The garden once expensively landscaped is now barely maintained. Fabulous plants have outgrown their position and are quite magnificent in their unkempt luxuriance. At the top of the garden is a small museum that commemorates traditional Maderian 'garden houses’.
|As you walk up the road you can see that maintenance is minimal|
|The un-pruned dead stalks of the century plant look like birch trees|
|This traditional fencing is remarkably robust|
|To local residents behind a high wire fence it looks like a prison; to us it held the treasure of Fort Knox|
|You might describe this as ‘character’ or merely ‘weedy’|
The Municipal Garden
You might have taken the spectacular trip to the top of the cable car ride from Funchal centre. Probably to visit the famous Mont Garden or perhaps the very fine historic church or even to slide back down on the fabled traditional road sledge ride - a local cottage industry.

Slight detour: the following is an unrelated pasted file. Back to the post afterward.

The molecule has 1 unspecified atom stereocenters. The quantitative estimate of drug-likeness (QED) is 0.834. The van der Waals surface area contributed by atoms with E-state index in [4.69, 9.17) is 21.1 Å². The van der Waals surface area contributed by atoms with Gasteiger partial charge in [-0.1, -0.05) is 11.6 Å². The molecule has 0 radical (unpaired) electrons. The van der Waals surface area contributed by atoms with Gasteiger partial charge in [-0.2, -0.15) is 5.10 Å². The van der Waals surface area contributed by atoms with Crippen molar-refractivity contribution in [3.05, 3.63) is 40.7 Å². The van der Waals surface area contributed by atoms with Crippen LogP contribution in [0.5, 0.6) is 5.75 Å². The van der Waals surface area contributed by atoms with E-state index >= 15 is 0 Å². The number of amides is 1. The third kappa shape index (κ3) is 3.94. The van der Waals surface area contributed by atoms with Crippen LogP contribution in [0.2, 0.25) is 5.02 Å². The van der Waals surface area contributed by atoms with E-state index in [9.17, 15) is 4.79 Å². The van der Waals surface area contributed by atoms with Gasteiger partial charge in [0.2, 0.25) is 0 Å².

If you walk down the road below the sledge take off point there are several right turns which (I think) turn into this very fine garden. We had been quite lost when coming in the other direction when we emerged from the garden at an entrance about a hundred yards down from the sledge starting point. Our position was confirmed when a sledge slithered by.
Both secret gardens are free!
|After admiring the church, walk alongside the Monte garden to the municipal garden beyond|
|Not sure of the garden’s location we aimlessly wandered down at the back of the church Nossa Senhoro do Monte. A nice walk but not the quickest way|
|We found the park lower down on the hillside|
|Although much of the garden is sloping, albeit gently, there is a level walk on the terrace|